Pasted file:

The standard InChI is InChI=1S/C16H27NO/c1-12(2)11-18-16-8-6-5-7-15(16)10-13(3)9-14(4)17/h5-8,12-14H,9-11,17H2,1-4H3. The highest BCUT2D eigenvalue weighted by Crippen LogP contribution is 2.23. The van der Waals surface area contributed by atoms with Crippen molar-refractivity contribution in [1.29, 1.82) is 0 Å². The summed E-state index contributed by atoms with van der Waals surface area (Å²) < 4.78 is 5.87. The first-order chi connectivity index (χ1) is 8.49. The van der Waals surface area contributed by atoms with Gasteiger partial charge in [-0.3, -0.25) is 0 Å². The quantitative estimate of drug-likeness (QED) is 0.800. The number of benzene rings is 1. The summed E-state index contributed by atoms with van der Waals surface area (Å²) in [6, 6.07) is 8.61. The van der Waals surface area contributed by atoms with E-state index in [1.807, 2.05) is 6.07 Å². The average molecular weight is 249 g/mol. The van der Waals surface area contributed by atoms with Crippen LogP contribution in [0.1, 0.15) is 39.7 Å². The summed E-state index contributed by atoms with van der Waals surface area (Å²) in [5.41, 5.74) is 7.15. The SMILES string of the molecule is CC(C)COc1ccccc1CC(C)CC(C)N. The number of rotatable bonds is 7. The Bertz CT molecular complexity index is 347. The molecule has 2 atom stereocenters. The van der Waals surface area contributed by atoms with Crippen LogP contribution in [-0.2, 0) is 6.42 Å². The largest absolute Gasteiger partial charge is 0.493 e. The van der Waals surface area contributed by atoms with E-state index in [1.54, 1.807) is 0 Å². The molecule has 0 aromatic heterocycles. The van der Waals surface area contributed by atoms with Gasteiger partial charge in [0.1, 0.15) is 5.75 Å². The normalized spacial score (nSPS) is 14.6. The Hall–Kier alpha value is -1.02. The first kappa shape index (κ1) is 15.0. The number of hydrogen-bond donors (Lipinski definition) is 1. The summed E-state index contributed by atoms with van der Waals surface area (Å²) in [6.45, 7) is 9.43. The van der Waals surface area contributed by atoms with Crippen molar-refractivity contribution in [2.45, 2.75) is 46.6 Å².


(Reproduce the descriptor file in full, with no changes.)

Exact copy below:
The standard InChI is InChI=1S/C16H27NO/c1-12(2)11-18-16-8-6-5-7-15(16)10-13(3)9-14(4)17/h5-8,12-14H,9-11,17H2,1-4H3. The highest BCUT2D eigenvalue weighted by Crippen LogP contribution is 2.23. The van der Waals surface area contributed by atoms with Crippen molar-refractivity contribution in [1.29, 1.82) is 0 Å². The summed E-state index contributed by atoms with van der Waals surface area (Å²) < 4.78 is 5.87. The first-order chi connectivity index (χ1) is 8.49. The van der Waals surface area contributed by atoms with Gasteiger partial charge in [-0.3, -0.25) is 0 Å². The quantitative estimate of drug-likeness (QED) is 0.800. The number of benzene rings is 1. The summed E-state index contributed by atoms with van der Waals surface area (Å²) in [6, 6.07) is 8.61. The van der Waals surface area contributed by atoms with E-state index in [1.807, 2.05) is 6.07 Å². The average molecular weight is 249 g/mol. The van der Waals surface area contributed by atoms with Crippen LogP contribution in [0.1, 0.15) is 39.7 Å². The summed E-state index contributed by atoms with van der Waals surface area (Å²) in [5.41, 5.74) is 7.15. The SMILES string of the molecule is CC(C)COc1ccccc1CC(C)CC(C)N. The number of rotatable bonds is 7. The Bertz CT molecular complexity index is 347. The molecule has 2 atom stereocenters. The van der Waals surface area contributed by atoms with Crippen LogP contribution in [-0.2, 0) is 6.42 Å². The largest absolute Gasteiger partial charge is 0.493 e. The van der Waals surface area contributed by atoms with E-state index in [1.54, 1.807) is 0 Å². The molecule has 0 aromatic heterocycles. The van der Waals surface area contributed by atoms with Gasteiger partial charge in [0.1, 0.15) is 5.75 Å². The normalized spacial score (nSPS) is 14.6. The Hall–Kier alpha value is -1.02. The first kappa shape index (κ1) is 15.0. The number of hydrogen-bond donors (Lipinski definition) is 1. The summed E-state index contributed by atoms with van der Waals surface area (Å²) in [6.45, 7) is 9.43. The van der Waals surface area contributed by atoms with Crippen molar-refractivity contribution in [2.45, 2.75) is 46.6 Å².